timesMap.insert(std::make_pair(elementCount ,Times{vTime, uTime, mTime}));
    }

    for(auto & itr : timesMap)
    {
        std::cout << "Element count: " << itr.first << std::endl; 
        std::cout << "std::vector time:        " << itr.second.v << std::endl;
        std::cout << "std::unordered_map time: " << itr.second.u << std::endl;
        std::cout << "std::map time:           " << itr.second.m << std::endl;
        std::cout << "-----------------------------------" << std::endl;
    }

    std::cout << dummy;
}

./lookup 
Element count: 10
std::vector time:        0
std::unordered_map time: 0
std::map time:           1000
-----------------------------------
Element count: 100
std::vector time:        0
std::unordered_map time: 3000
std::map time:           13000
-----------------------------------
Element count: 1000
std::vector time:        2000
std::unordered_map time: 29000
std::map time:           138000
-----------------------------------
Element count: 10000
std::vector time:        22000
std::unordered_map time: 287000
std::map time:           1610000
-----------------------------------
Element count: 100000
std::vector time:        72000
std::unordered_map time: 1539000
std::map time:           8994000
-----------------------------------
Element count: 1000000
std::vector time:        746000
std::unordered_map time: 12654000
std::map time:           154060000
-----------------------------------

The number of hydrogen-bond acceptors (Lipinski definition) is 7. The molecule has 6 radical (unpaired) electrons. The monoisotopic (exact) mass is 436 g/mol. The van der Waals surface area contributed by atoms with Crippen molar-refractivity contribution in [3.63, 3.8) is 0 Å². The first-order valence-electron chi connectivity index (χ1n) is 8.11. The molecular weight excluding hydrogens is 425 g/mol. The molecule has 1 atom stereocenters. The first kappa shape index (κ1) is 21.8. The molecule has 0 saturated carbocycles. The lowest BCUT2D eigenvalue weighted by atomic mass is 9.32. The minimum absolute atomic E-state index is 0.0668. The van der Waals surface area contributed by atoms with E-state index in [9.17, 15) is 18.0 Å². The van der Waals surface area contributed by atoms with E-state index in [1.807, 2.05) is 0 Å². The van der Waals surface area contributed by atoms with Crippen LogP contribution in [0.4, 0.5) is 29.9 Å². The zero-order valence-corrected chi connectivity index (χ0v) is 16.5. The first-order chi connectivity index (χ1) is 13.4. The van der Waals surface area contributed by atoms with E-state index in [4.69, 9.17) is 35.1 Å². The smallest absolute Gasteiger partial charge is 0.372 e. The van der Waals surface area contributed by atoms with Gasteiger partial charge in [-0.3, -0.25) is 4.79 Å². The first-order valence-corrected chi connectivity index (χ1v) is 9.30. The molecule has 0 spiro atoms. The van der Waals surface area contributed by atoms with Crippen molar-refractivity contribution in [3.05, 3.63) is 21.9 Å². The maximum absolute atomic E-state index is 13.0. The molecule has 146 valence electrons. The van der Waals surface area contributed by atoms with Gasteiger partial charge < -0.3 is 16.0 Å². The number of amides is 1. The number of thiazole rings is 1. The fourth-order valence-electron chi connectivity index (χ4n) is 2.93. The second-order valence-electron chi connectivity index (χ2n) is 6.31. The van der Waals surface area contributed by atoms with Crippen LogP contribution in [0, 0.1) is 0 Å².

Element count: 10000000
std::vector time:        8001000
std::unordered_map time: 123608000
std::map time:           2279362000
-----------------------------------
33333330
share|improve this question
1  
The standard library containers doesn't have any constraints on time for operations, only complexity. You can check out a reference such as this one to see the complexity constraints for different containers. –  Joachim Pileborg Feb 14 '13 at 9:20
    
I'm not exactly sure what you mean? –  bitgregor Feb 14 '13 at 9:27
    
Btw. added compile line to the above post –  bitgregor Feb 14 '13 at 9:28
    
Just for giggles, run it at -O0 –  WhozCraig Feb 14 '13 at 9:31
1  
This is because O(N*N) on 10mil items is no laughing matters –  Codeguard Feb 14 '13 at 9:48
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2 Answers

up vote 3 down vote accepted

First, you don't seem to clear your containers between tests. So they don't contain what you think they do.

Second, according to your times, your vector exhibits linear time, which is something that just can't be, as complexity is O(N*N) in your algorithm. Probably it WAS optimized away. Instead of trying to combat optimization, I would suggest just turning it off.

Third, your values are too predictable for a vector. This can impact it dramatically. Try random values (or a random_shuffle())